Friday, 4 October 2019

The Stolen Spear by Saviour Pirotta

illustrated by Davide Ortu

 Wolf is a little bit of a misfit. He's no good at fishing. He's easily upset by the sight of blood, so will never make a hunter. He gets distracted or daydreams, and doesn't protect his family's sheep. One thing he's good at is climbing cliffs to collect eggs from the nesting auks - but even there he's trapped by the tide and has to be rescued by a stranger, a girl from a neighbouring island. The girl, named Crow, is welcomed by his family, but, after she has returned to her home, a sacred spear belonging to a dead shaman goes missing, and Crow is the only suspect. Wolf is blamed for bringing her to the village, and he vows to recover the spear, even though it means making a perilous journey to the other islands.

The Stolen Spear is a thrilling adventure story for children aged 7 and over. Set on the Orkney Islands at the end of the Neolithic period, in the world famous (now ruined) village of Skara Brae, it brings both the remoteness of the islands, and the way of life of its Stone Age inhabitants vividly to life. I always feel that historical fiction makes the past more accessible; lets us understand that people long ago were no different to us (an especially important point for younger readers). Wolf may be a Stone Age boy, but his problems of fitting in, of being bullied, of trying to prove his worth to his father, are all themes that young modern readers will relate to. Wolf's story is told in the first person from his point of view, letting the reader share Wolf's frustrations and fears, while at the same time he seamlessly explains aspects of his life which are undoubtedly strange to us today.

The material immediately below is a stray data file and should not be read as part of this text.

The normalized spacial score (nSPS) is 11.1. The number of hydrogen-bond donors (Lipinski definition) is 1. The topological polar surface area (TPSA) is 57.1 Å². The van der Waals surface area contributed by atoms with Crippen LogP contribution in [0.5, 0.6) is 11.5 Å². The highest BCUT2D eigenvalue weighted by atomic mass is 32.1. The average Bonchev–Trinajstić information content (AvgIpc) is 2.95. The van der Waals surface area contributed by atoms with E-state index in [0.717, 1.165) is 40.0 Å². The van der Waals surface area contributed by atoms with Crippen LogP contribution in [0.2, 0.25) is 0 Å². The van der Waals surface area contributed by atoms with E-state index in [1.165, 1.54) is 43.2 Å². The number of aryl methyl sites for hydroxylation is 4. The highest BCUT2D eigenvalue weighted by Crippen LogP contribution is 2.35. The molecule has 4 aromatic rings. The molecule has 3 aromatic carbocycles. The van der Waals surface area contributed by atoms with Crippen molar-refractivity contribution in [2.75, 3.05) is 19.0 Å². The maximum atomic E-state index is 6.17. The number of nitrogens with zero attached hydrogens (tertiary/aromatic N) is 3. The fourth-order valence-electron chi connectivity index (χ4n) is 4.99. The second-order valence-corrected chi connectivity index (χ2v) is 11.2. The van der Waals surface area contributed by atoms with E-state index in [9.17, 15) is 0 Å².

The story moves along quickly, with tense moments as Wolf  faces danger at sea and from the people he encounters on the other islands, but he also forges new friendships along the way, and ultimately finds his special role in life.

 While primarily an adventure story, The Stolen Spear ties in nicely with KS2 history on the late Neolithic period. There are discussion points at the back to encourage readers to think more about certain aspects of the story - concepts such as change or courage, or why people have different opinions and points of view - and of course the Neolithic period itself.

Publisher  - Maverick Books
Genre - Children's historical fiction, 7+, KS2, Orkney Islands, 

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